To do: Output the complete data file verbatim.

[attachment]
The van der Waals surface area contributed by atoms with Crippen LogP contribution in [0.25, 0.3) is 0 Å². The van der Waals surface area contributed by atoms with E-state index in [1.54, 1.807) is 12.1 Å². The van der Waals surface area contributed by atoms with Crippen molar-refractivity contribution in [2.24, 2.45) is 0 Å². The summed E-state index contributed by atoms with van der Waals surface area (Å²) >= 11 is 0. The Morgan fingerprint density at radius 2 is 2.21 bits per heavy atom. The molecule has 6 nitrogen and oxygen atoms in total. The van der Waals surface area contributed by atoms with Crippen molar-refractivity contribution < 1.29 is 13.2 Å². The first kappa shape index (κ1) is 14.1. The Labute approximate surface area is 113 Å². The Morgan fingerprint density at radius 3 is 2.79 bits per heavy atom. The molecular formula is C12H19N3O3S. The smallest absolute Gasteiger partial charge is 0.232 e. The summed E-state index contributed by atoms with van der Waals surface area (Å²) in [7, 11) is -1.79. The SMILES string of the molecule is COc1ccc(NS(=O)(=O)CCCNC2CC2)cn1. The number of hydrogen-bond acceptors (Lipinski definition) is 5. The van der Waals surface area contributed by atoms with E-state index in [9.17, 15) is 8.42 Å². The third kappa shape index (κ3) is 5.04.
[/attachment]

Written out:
The van der Waals surface area contributed by atoms with Crippen LogP contribution in [0.25, 0.3) is 0 Å². The van der Waals surface area contributed by atoms with E-state index in [1.54, 1.807) is 12.1 Å². The van der Waals surface area contributed by atoms with Crippen molar-refractivity contribution in [2.24, 2.45) is 0 Å². The summed E-state index contributed by atoms with van der Waals surface area (Å²) >= 11 is 0. The Morgan fingerprint density at radius 2 is 2.21 bits per heavy atom. The molecule has 6 nitrogen and oxygen atoms in total. The van der Waals surface area contributed by atoms with Crippen molar-refractivity contribution < 1.29 is 13.2 Å². The first kappa shape index (κ1) is 14.1. The Labute approximate surface area is 113 Å². The Morgan fingerprint density at radius 3 is 2.79 bits per heavy atom. The molecular formula is C12H19N3O3S. The smallest absolute Gasteiger partial charge is 0.232 e. The summed E-state index contributed by atoms with van der Waals surface area (Å²) in [7, 11) is -1.79. The SMILES string of the molecule is COc1ccc(NS(=O)(=O)CCCNC2CC2)cn1. The number of hydrogen-bond acceptors (Lipinski definition) is 5. The van der Waals surface area contributed by atoms with E-state index in [9.17, 15) is 8.42 Å². The third kappa shape index (κ3) is 5.04.